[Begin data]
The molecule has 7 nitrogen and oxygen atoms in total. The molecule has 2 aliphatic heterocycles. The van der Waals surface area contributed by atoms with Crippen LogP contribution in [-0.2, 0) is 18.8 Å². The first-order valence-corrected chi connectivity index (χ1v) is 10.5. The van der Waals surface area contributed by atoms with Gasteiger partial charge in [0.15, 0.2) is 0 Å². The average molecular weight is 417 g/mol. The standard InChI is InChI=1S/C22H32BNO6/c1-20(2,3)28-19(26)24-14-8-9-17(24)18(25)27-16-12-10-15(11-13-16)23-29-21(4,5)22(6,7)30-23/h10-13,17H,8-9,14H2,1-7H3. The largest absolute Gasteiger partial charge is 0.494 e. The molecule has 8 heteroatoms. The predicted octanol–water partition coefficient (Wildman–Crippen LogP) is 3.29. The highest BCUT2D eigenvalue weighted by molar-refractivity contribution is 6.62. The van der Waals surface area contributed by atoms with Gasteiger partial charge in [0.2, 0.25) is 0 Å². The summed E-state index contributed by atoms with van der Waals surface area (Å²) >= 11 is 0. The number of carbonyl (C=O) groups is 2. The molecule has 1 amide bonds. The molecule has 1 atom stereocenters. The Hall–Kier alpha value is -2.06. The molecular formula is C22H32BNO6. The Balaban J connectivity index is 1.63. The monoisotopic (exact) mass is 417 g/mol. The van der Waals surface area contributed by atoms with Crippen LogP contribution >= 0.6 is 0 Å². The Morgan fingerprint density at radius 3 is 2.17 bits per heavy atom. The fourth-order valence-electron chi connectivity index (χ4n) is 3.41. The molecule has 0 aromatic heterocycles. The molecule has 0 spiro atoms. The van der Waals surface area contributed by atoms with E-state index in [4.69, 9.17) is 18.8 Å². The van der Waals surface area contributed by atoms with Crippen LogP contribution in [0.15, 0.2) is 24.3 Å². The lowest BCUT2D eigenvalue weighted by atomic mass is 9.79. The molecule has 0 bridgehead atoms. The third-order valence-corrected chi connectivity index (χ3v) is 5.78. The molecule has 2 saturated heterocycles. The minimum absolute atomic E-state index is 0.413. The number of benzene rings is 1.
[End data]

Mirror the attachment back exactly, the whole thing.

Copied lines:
The molecule has 7 nitrogen and oxygen atoms in total. The molecule has 2 aliphatic heterocycles. The van der Waals surface area contributed by atoms with Crippen LogP contribution in [-0.2, 0) is 18.8 Å². The first-order valence-corrected chi connectivity index (χ1v) is 10.5. The van der Waals surface area contributed by atoms with Gasteiger partial charge in [0.15, 0.2) is 0 Å². The average molecular weight is 417 g/mol. The standard InChI is InChI=1S/C22H32BNO6/c1-20(2,3)28-19(26)24-14-8-9-17(24)18(25)27-16-12-10-15(11-13-16)23-29-21(4,5)22(6,7)30-23/h10-13,17H,8-9,14H2,1-7H3. The largest absolute Gasteiger partial charge is 0.494 e. The molecule has 8 heteroatoms. The predicted octanol–water partition coefficient (Wildman–Crippen LogP) is 3.29. The highest BCUT2D eigenvalue weighted by molar-refractivity contribution is 6.62. The van der Waals surface area contributed by atoms with Gasteiger partial charge in [0.2, 0.25) is 0 Å². The summed E-state index contributed by atoms with van der Waals surface area (Å²) >= 11 is 0. The number of carbonyl (C=O) groups is 2. The molecule has 1 amide bonds. The molecule has 1 atom stereocenters. The Hall–Kier alpha value is -2.06. The molecular formula is C22H32BNO6. The Balaban J connectivity index is 1.63. The monoisotopic (exact) mass is 417 g/mol. The van der Waals surface area contributed by atoms with Crippen LogP contribution >= 0.6 is 0 Å². The Morgan fingerprint density at radius 3 is 2.17 bits per heavy atom. The fourth-order valence-electron chi connectivity index (χ4n) is 3.41. The molecule has 0 aromatic heterocycles. The molecule has 0 spiro atoms. The van der Waals surface area contributed by atoms with E-state index in [4.69, 9.17) is 18.8 Å². The van der Waals surface area contributed by atoms with Crippen LogP contribution in [0.15, 0.2) is 24.3 Å². The lowest BCUT2D eigenvalue weighted by atomic mass is 9.79. The molecule has 0 bridgehead atoms. The third-order valence-corrected chi connectivity index (χ3v) is 5.78. The molecule has 2 saturated heterocycles. The minimum absolute atomic E-state index is 0.413. The number of benzene rings is 1.